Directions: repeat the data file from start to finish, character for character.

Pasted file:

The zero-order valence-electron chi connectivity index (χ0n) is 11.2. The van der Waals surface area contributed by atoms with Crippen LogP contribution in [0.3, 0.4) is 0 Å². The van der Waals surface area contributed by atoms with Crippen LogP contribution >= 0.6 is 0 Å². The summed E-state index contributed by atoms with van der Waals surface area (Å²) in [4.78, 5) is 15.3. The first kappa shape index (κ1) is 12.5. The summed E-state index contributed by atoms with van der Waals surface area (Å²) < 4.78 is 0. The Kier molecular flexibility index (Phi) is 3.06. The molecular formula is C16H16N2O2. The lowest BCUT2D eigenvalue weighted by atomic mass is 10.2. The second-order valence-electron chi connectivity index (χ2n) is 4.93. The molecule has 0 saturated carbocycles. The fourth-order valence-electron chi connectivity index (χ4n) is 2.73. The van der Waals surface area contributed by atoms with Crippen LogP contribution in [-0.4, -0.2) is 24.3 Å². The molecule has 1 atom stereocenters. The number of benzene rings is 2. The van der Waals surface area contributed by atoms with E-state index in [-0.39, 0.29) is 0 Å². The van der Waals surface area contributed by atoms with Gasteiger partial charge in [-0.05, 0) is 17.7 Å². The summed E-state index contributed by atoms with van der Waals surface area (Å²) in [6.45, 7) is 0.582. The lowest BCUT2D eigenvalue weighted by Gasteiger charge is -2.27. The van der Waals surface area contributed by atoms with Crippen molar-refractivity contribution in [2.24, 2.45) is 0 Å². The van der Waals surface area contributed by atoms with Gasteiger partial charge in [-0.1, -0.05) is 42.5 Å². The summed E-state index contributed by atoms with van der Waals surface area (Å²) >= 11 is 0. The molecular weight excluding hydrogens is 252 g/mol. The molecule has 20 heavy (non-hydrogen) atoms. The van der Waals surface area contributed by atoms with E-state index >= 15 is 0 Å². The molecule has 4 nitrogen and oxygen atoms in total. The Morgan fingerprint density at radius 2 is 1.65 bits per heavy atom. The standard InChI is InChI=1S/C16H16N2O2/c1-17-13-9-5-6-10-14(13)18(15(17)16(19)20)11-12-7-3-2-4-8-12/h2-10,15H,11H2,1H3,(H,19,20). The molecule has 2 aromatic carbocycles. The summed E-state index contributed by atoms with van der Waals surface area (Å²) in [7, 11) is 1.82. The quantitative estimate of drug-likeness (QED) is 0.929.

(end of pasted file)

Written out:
The zero-order valence-electron chi connectivity index (χ0n) is 11.2. The van der Waals surface area contributed by atoms with Crippen LogP contribution in [0.3, 0.4) is 0 Å². The van der Waals surface area contributed by atoms with Crippen LogP contribution >= 0.6 is 0 Å². The summed E-state index contributed by atoms with van der Waals surface area (Å²) in [4.78, 5) is 15.3. The first kappa shape index (κ1) is 12.5. The summed E-state index contributed by atoms with van der Waals surface area (Å²) < 4.78 is 0. The Kier molecular flexibility index (Phi) is 3.06. The molecular formula is C16H16N2O2. The lowest BCUT2D eigenvalue weighted by atomic mass is 10.2. The second-order valence-electron chi connectivity index (χ2n) is 4.93. The molecule has 0 saturated carbocycles. The fourth-order valence-electron chi connectivity index (χ4n) is 2.73. The van der Waals surface area contributed by atoms with Crippen LogP contribution in [-0.4, -0.2) is 24.3 Å². The molecule has 1 atom stereocenters. The number of benzene rings is 2. The van der Waals surface area contributed by atoms with E-state index in [-0.39, 0.29) is 0 Å². The van der Waals surface area contributed by atoms with Gasteiger partial charge in [-0.05, 0) is 17.7 Å². The summed E-state index contributed by atoms with van der Waals surface area (Å²) in [6.45, 7) is 0.582. The lowest BCUT2D eigenvalue weighted by Gasteiger charge is -2.27. The van der Waals surface area contributed by atoms with Crippen molar-refractivity contribution in [2.24, 2.45) is 0 Å². The van der Waals surface area contributed by atoms with Gasteiger partial charge in [-0.1, -0.05) is 42.5 Å². The summed E-state index contributed by atoms with van der Waals surface area (Å²) >= 11 is 0. The molecular weight excluding hydrogens is 252 g/mol. The molecule has 20 heavy (non-hydrogen) atoms. The van der Waals surface area contributed by atoms with E-state index >= 15 is 0 Å². The molecule has 4 nitrogen and oxygen atoms in total. The Morgan fingerprint density at radius 2 is 1.65 bits per heavy atom. The standard InChI is InChI=1S/C16H16N2O2/c1-17-13-9-5-6-10-14(13)18(15(17)16(19)20)11-12-7-3-2-4-8-12/h2-10,15H,11H2,1H3,(H,19,20). The molecule has 2 aromatic carbocycles. The summed E-state index contributed by atoms with van der Waals surface area (Å²) in [7, 11) is 1.82. The quantitative estimate of drug-likeness (QED) is 0.929.